RENO, Nev. (AP) – A blue ribbon panel of experts reviewing the deadly crash at last year’s National Championship Air Races in Reno is making a number of recommendations to make the event safer but none would prevent the competition from continuing as scheduled in September, officials told The Associated Press.
Several of the recommendations call for changes that the Reno Air Racing Association already has initiated, including appointing a safety director with the independent authority to halt the competition if necessary in the case of a safety concern, according to two officials who have seen the panel’s final report.
None of the recommendations run contrary to earlier preliminary suggestions from the National Transportation Safety Board in April, said the officials who spoke to AP on the condition of anonymity late Monday because they were not authorized to speak publicly prior to a formal announcement scheduled for Tuesday.
Four or five of the recommendations are similar to the NTSB’s recommendations ideas, they said, including developing formal protocols to ensure the engineering integrity of planes that have been modified for the races, like the World War II-era P-51 Mustang that plunged into the box seats in front of the grandstand, killing pilot Jimmy Leeward and 10 spectators, and injuring more than 70 others on Sept. 16.
NTSB officials said earlier that Leeward’s plane, the “Galloping Ghost,” was heavily modified and had never been flown as fast as he was racing it that day on that course. To ramp up the aircraft’s speed, the plane’s wingspan had been shortened from about 37 feet to about 29 feet, and flight controls were changed.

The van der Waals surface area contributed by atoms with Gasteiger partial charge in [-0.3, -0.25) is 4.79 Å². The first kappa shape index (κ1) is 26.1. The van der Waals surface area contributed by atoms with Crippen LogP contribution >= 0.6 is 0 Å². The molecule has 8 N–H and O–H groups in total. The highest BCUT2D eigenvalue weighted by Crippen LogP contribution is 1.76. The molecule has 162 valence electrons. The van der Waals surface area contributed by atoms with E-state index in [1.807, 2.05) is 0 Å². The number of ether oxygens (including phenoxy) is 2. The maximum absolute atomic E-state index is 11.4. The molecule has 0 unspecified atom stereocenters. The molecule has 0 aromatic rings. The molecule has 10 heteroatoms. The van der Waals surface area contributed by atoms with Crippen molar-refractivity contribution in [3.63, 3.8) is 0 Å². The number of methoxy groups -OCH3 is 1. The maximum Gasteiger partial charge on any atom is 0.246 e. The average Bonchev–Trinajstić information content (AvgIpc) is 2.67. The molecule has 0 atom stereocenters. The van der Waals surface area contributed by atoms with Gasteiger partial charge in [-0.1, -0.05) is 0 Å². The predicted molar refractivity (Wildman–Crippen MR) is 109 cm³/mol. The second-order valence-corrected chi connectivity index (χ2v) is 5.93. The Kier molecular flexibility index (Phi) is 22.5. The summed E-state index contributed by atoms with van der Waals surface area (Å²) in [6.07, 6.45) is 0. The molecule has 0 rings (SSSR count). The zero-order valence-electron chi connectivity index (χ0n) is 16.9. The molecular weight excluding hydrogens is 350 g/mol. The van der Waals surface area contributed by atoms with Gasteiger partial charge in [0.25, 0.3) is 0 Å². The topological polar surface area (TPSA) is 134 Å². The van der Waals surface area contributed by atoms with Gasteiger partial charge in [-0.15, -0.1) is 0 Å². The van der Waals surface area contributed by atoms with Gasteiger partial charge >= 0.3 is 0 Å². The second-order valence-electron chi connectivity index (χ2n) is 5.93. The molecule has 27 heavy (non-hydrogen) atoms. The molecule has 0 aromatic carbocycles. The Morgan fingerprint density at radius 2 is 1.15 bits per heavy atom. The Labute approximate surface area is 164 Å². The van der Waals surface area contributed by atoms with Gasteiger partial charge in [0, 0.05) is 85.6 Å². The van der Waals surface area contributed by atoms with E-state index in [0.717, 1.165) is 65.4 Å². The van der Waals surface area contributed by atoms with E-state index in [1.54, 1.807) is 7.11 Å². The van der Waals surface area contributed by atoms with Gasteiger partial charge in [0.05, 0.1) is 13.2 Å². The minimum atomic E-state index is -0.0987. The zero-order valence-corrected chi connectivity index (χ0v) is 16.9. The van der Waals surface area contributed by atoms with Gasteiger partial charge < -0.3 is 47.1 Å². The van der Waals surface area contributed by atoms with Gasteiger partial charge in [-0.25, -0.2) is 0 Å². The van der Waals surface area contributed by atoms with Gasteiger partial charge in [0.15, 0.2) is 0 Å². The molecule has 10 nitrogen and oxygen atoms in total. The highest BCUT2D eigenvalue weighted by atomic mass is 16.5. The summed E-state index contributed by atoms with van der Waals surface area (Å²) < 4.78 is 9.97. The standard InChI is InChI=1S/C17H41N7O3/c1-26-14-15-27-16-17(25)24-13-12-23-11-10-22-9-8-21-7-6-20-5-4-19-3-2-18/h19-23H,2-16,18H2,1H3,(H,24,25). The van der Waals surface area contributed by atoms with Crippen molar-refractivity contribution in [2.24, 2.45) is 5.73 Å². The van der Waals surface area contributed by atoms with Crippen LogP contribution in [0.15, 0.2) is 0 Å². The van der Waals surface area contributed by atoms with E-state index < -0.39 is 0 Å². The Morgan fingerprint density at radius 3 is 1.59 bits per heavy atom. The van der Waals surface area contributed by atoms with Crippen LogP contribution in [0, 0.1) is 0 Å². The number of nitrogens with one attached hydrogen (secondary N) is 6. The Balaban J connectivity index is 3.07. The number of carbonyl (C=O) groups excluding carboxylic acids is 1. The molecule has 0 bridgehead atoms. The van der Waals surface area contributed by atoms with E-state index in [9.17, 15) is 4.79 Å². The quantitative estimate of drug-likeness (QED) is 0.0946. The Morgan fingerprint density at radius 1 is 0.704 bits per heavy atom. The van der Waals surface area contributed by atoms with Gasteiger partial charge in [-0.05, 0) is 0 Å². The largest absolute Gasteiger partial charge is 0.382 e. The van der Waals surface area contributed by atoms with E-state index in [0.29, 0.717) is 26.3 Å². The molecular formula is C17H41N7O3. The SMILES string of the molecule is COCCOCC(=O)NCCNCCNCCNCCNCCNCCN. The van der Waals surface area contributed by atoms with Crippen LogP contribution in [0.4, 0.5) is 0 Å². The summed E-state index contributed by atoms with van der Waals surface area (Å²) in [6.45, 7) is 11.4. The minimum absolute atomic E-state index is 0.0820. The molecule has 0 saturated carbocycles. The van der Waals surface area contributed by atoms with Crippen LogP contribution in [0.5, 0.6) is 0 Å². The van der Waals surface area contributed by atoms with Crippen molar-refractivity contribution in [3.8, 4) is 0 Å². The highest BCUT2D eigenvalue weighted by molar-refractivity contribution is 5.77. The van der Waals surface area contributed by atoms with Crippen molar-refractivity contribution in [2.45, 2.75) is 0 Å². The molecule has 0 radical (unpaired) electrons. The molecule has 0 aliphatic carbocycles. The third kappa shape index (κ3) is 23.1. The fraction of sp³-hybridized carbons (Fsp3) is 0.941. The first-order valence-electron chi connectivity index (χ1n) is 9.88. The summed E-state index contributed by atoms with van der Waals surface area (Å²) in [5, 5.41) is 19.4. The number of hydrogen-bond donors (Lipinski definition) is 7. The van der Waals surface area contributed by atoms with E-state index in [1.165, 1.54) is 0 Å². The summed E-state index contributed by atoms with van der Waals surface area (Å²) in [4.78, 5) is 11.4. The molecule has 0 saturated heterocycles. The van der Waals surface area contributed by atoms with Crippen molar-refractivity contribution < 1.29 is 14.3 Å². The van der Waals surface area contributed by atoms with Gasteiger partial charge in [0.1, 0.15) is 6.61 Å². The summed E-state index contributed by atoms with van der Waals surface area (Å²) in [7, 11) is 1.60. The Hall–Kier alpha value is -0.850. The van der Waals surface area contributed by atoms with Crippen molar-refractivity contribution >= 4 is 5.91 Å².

The Reno Air Racing Association announced the appointment of the four-member panel in January to provide a review of the crash and the event’s safety independent of the one being conducted by the NTSB, which may or may not complete its formal probe before this year’s championships begin Sept. 12.
The panel’s other members were Jim Hall, a former chairman of the National Transportation Safety Board; Nick Sabatini, former associate administrator of aviation safety for the Federal Aviation Administration; Jon Sharp, an aeronautical engineer and the winningest pilot in the event’s history; and Steven Hinton, a champion pilot and top stunt pilot in the film industry.
The blue ribbon panel’s report being released Tuesday may be notable for what it does not do. It does not directly address mechanics of the plane that crashed or the cause of the crash. It also did not address the proper distance between competing planes and spectators, or the possibility of requiring pilots to wear special flight suits intended to reduce the impacts of gravitational force at extremely high speeds, the officials said.
The association’s event at Reno Stead Airport is the only event of its kind, where planes fly wing-tip-to-wing-tip around an oval, aerial pylon track, sometimes just 50 feet off the ground and at speeds that can top 500 mph.
The association’s board of directors created the position of safety director in February and filled the job with Michael Stollings, a former supervisor of flying for the U.S. Air Force with nearly 40 years of aviation experience.
Last week, the Reno-Tahoe Airport Authority’s board of trustees voted unanimously to renew the necessary special use permit for at least another year as long as organizers follow all federal safety rules and secure $100 million in insurance. Organizers said they expect to secure the insurance this week.
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